To wether, crypto or leave ram lambs entire?

Every docking season, an on-farm management decision is made around whether ram lambs are left entire, to castrate (wether) or push the testes back into the body cavity (crypto). Lots of research has been done on this topic, yet there is still plenty of debate as to what is best on farm.

Some farmers base their decision on management factors i.e. less chance of ewe hoggets being mated, reduced ram behaviour, less chance of spreading Brucella ovis or less crutching. However, some farmers base their decisions on economics, with the overall perception that ram lambs will be the fastest growing.

A research trial was undertaken by Massey University to answer this question. It found:

  • there was no difference between entire rams and crpytos for any of the growth, carcass and value traits considered. Hence using cryptos will not compromise the profitability of lamb finishing systems

  • wethers are less profitable (slower growth rates and more overfats) and therefore should only be used where management issues outweigh the financial impact.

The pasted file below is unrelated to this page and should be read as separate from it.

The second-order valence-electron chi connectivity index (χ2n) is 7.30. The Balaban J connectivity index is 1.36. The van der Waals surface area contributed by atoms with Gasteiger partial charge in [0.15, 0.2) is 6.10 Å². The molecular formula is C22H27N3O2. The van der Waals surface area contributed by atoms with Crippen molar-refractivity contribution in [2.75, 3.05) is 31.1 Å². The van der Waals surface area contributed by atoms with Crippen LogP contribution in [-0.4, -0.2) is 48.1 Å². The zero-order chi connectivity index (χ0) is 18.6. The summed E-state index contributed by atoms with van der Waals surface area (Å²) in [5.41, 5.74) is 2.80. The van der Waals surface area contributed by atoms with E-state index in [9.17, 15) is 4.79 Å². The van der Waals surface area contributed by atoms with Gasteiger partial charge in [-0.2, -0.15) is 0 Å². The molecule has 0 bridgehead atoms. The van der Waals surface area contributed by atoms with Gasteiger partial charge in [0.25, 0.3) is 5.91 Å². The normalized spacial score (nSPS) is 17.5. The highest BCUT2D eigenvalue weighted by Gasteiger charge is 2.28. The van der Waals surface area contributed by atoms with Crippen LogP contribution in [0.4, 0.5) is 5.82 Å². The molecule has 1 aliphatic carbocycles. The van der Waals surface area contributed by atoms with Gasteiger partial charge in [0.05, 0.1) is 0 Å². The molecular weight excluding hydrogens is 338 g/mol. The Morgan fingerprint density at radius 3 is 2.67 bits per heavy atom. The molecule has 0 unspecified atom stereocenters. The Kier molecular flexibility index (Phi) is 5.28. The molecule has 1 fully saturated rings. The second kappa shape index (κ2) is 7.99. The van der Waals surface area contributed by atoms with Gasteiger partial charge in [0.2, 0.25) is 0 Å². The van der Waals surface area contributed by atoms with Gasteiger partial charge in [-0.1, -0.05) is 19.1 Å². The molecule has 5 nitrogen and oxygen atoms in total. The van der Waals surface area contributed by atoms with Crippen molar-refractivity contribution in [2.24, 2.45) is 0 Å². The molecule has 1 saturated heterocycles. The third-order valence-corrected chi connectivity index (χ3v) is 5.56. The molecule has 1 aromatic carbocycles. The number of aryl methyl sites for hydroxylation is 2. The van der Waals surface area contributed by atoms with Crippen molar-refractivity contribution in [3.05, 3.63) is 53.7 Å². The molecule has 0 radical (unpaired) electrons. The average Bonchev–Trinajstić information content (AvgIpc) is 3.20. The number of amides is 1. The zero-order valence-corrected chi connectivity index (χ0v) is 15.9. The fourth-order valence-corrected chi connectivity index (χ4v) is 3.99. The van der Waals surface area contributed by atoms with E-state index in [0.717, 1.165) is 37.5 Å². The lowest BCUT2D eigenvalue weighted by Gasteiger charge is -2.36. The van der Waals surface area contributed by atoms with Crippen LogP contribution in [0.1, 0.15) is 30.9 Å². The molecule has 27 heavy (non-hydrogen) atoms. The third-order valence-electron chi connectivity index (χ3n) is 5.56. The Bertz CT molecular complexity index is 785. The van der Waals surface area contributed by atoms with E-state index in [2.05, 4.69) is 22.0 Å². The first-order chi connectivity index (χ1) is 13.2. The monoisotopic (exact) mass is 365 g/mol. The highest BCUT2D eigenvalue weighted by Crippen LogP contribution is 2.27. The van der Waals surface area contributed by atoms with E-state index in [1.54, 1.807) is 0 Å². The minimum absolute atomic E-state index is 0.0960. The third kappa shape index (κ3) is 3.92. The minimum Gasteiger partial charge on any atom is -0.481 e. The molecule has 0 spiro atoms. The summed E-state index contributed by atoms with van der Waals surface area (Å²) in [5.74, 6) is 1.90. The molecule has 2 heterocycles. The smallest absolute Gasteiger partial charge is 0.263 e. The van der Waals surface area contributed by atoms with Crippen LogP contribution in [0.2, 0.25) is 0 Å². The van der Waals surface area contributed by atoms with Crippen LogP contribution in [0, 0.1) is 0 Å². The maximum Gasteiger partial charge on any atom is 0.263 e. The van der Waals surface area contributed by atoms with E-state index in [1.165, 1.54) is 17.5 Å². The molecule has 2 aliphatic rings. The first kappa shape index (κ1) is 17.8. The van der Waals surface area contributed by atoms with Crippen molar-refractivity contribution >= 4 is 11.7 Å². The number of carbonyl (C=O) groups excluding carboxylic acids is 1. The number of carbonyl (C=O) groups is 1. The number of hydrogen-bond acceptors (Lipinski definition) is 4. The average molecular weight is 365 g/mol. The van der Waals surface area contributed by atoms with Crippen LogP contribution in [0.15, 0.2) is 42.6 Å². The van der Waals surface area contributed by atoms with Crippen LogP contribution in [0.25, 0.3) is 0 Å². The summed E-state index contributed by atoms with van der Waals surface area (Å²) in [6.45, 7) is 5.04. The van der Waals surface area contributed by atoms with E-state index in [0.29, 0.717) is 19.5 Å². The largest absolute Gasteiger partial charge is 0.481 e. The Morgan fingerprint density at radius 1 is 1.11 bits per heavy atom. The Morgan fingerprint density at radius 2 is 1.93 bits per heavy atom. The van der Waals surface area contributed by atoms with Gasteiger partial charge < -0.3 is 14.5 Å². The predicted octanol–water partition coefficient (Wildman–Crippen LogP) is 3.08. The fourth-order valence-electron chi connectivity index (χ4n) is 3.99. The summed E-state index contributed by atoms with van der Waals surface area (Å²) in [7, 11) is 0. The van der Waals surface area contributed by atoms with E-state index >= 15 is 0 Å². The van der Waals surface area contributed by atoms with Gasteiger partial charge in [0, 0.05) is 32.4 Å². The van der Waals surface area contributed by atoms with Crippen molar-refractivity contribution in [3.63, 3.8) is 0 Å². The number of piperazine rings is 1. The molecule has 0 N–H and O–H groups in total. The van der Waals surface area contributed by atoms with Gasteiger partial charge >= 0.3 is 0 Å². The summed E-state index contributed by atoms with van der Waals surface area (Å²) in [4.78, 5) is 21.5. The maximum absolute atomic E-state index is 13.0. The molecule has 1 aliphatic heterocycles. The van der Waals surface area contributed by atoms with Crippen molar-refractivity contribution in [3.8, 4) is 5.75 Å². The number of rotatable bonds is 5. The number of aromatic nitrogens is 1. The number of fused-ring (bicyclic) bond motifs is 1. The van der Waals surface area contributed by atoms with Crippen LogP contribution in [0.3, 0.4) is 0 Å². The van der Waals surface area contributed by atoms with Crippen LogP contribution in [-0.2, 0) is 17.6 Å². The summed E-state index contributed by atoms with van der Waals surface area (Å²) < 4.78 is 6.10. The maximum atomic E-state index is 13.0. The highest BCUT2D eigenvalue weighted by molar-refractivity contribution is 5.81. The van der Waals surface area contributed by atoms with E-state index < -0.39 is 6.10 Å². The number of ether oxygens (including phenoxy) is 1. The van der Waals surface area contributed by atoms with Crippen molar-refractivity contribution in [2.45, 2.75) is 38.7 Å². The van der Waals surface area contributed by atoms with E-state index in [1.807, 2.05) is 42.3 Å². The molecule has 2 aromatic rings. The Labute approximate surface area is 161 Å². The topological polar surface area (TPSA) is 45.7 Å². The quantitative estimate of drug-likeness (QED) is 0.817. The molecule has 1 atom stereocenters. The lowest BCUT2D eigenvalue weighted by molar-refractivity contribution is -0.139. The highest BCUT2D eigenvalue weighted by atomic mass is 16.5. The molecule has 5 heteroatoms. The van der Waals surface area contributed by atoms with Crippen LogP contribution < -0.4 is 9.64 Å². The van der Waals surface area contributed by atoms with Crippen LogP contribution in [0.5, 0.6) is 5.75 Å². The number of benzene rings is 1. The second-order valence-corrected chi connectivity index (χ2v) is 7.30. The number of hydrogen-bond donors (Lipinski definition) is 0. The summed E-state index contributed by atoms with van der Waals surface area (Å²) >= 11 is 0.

Are Tapeworm drenches worth it?

A national drench survey in 2006 showed 90% of farmers give a tape drench pre-weaning. But is it worth giving a lamb a tapeworm drench?

A Manawatu FITT research project was undertaken in 2010-11 to answer this exact question. In this trial there were three groups:

  1. Control (no treatment)

  2. Worm (Triple Combination Drench)

  3. Worm + Tape (Triple Combination Drench + Praziquantel (to control tapeworm))

The results showed:

  • A roundworm drench given pre-weaning improves (Comparing Control and Worm Groups):

  • Dag Score

  • Faecal Score

  • Liveweight Gain (14g/day increase)

  • Adding a tapeworm drench to the roundworm drench improves (Comparing Worm and Worm + Tape Groups):

  • Dag Score

  • Faecal Score

  • Liveweight Gain (24g/day increase)

A liveweight gain to a tapeworm drench (as is the case in this trial) goes against almost all of the research done previously. Drenching for tape generally results in a yard full of tapeworm and this fills a farmers’ heart with joy to see the positive effect his drench has had.

A reduction in dag score leads to less dagging and a reduced flystrike risk.

The true response to a tapeworm drench will vary from farm to farm and how well the ewes have been looked after.

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